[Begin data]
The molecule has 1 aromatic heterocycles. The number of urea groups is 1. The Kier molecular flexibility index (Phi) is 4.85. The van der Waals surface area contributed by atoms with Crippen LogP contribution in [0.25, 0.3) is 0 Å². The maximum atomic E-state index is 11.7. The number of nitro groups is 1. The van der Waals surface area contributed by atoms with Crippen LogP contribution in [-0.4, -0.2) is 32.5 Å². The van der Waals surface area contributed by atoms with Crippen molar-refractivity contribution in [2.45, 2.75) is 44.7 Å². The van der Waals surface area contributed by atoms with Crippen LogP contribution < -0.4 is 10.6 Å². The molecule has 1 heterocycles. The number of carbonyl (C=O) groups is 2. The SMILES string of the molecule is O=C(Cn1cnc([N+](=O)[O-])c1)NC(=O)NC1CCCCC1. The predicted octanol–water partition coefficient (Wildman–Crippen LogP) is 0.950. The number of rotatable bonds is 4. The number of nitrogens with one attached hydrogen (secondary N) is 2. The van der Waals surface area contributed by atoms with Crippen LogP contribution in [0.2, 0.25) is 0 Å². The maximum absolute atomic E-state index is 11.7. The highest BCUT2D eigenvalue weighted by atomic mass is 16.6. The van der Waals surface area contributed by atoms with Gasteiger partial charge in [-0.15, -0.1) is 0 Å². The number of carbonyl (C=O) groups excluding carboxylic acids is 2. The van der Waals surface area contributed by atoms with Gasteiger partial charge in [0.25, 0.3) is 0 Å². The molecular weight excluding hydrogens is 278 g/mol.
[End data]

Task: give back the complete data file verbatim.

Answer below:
The molecule has 1 aromatic heterocycles. The number of urea groups is 1. The Kier molecular flexibility index (Phi) is 4.85. The van der Waals surface area contributed by atoms with Crippen LogP contribution in [0.25, 0.3) is 0 Å². The maximum atomic E-state index is 11.7. The number of nitro groups is 1. The van der Waals surface area contributed by atoms with Crippen LogP contribution in [-0.4, -0.2) is 32.5 Å². The van der Waals surface area contributed by atoms with Crippen molar-refractivity contribution in [2.45, 2.75) is 44.7 Å². The van der Waals surface area contributed by atoms with Crippen LogP contribution < -0.4 is 10.6 Å². The molecule has 1 heterocycles. The number of carbonyl (C=O) groups is 2. The SMILES string of the molecule is O=C(Cn1cnc([N+](=O)[O-])c1)NC(=O)NC1CCCCC1. The predicted octanol–water partition coefficient (Wildman–Crippen LogP) is 0.950. The number of rotatable bonds is 4. The number of nitrogens with one attached hydrogen (secondary N) is 2. The van der Waals surface area contributed by atoms with Crippen LogP contribution in [0.2, 0.25) is 0 Å². The maximum absolute atomic E-state index is 11.7. The highest BCUT2D eigenvalue weighted by atomic mass is 16.6. The van der Waals surface area contributed by atoms with Gasteiger partial charge in [-0.15, -0.1) is 0 Å². The number of carbonyl (C=O) groups excluding carboxylic acids is 2. The van der Waals surface area contributed by atoms with Gasteiger partial charge in [0.25, 0.3) is 0 Å². The molecular weight excluding hydrogens is 278 g/mol.